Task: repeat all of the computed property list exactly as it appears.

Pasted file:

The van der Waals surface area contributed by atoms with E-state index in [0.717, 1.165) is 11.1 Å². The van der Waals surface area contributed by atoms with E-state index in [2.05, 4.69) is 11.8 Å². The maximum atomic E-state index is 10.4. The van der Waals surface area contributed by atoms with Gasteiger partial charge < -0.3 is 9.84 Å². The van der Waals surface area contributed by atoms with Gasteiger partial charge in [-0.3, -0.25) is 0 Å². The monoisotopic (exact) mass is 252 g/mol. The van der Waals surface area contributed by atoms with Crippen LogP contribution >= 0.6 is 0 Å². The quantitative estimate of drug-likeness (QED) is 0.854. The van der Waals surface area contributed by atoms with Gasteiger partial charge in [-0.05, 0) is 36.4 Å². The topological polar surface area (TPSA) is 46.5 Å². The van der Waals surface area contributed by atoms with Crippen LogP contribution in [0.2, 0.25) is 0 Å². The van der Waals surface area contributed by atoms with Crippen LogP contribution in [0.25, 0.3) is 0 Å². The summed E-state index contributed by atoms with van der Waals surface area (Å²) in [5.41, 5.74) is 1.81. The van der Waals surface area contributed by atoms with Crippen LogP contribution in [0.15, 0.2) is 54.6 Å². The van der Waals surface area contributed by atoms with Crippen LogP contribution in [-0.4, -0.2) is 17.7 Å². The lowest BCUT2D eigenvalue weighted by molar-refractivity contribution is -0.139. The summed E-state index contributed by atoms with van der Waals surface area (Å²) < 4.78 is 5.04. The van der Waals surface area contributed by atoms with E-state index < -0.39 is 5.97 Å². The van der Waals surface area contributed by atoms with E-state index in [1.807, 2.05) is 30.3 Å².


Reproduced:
The van der Waals surface area contributed by atoms with E-state index in [0.717, 1.165) is 11.1 Å². The van der Waals surface area contributed by atoms with E-state index in [2.05, 4.69) is 11.8 Å². The maximum atomic E-state index is 10.4. The van der Waals surface area contributed by atoms with Gasteiger partial charge < -0.3 is 9.84 Å². The van der Waals surface area contributed by atoms with Gasteiger partial charge in [-0.3, -0.25) is 0 Å². The monoisotopic (exact) mass is 252 g/mol. The van der Waals surface area contributed by atoms with Crippen LogP contribution >= 0.6 is 0 Å². The quantitative estimate of drug-likeness (QED) is 0.854. The van der Waals surface area contributed by atoms with Gasteiger partial charge in [-0.05, 0) is 36.4 Å². The topological polar surface area (TPSA) is 46.5 Å². The van der Waals surface area contributed by atoms with Crippen LogP contribution in [0.2, 0.25) is 0 Å². The van der Waals surface area contributed by atoms with Crippen LogP contribution in [0.25, 0.3) is 0 Å². The summed E-state index contributed by atoms with van der Waals surface area (Å²) in [5.41, 5.74) is 1.81. The van der Waals surface area contributed by atoms with Crippen LogP contribution in [0.15, 0.2) is 54.6 Å². The van der Waals surface area contributed by atoms with Crippen LogP contribution in [-0.4, -0.2) is 17.7 Å². The lowest BCUT2D eigenvalue weighted by molar-refractivity contribution is -0.139. The summed E-state index contributed by atoms with van der Waals surface area (Å²) < 4.78 is 5.04. The van der Waals surface area contributed by atoms with E-state index < -0.39 is 5.97 Å². The van der Waals surface area contributed by atoms with E-state index in [1.807, 2.05) is 30.3 Å².